Nigeria‘s anti-corruption police said today that they will charge former US vice-president Dick Cheney over a $180m bribery case involving energy firm Halliburton.The announcement follows a probe into the construction of a liquefied natural gas plant in the conflict-ridden Niger Delta.
Halliburton’s top official in Nigeria has been summoned and 10 of its Nigerian and expat staff detained for questioning after a raid on the company’s office in Lagos. Cheney was head of Halliburton before becoming George W Bush’s vice-president in 2001.
From the BBC:
Agency spokesman Femi Babafemi said that the charges were likely to be brought next week.
The case involves engineering firm KBR, which has admitted bribing officials.
Mr Cheney was Halliburton’s chief executive before becoming vice-president to George W Bush in 2001.
Mr Babafemi said the charges were “not unconnected to his role as the chief executive of Halliburton”.
KBR last year pleaded guilty to paying $180m (£115m) in bribes to Nigerian officials prior to 2007, when it was a subsidiary of Halliburton. The firm agreed to pay $579m (£372m)in fines related to the case in the US.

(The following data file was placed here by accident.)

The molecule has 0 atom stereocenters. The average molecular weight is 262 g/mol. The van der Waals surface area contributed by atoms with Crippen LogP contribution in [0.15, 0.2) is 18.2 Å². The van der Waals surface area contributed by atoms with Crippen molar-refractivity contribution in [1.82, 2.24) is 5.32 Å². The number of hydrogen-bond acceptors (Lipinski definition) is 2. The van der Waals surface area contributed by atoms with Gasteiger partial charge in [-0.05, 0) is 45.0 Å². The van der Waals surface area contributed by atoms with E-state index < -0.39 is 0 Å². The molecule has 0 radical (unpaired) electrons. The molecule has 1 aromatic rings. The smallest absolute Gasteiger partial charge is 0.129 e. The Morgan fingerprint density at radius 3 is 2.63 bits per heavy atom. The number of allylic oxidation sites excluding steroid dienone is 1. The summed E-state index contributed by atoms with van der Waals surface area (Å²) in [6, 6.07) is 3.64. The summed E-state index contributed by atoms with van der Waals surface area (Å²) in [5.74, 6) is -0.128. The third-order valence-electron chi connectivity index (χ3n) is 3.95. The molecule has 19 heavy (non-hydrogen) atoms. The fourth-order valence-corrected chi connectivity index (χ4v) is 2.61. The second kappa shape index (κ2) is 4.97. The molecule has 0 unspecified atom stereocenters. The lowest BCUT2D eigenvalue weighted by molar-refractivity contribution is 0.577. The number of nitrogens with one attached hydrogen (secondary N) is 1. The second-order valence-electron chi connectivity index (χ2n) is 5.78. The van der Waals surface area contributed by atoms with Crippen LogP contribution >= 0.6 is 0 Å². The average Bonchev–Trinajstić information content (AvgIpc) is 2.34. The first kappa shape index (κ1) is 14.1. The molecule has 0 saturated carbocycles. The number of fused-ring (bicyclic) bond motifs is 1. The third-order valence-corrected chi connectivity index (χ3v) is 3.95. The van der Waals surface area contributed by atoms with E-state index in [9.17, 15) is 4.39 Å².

But Nigeria, along with France and Switzerland, has conducted its own investigations into the case.
Elizabeth Dickinson of FP writes:
Nigeria might sound like an odd place for this to be coming from, but the country’s anti-corruption commission actually has quite the record of competance in breaking corporate and government scandals. So if you were wondering, this is “for real.”
The EFCC should have instead attempted to target those top Nigerians already disclosed as having received bribes in the Halliburton scandal. Several names have as being tied to the scandal, and they include: former dictator Ibrahim Babangida (who recently said he will no longer run for office in 2011), late former dictator Sani Abacha (who robbed the country of at least $500 million), Rilwanu Lukman, Don Etiebet, Orji Kalu, Aliyu Gusau (who wants to be president in 2011) and many other familiar names. Even former president Olusegun Obasanjo is reported to be one who received bribes from the company. If the EFCC plans to ever be considered credible, it must focus on these and other Nigerian citizens and not throw around the names of foreign that it has little or no access to.
This looks like a really good one to follow. Stay tuned.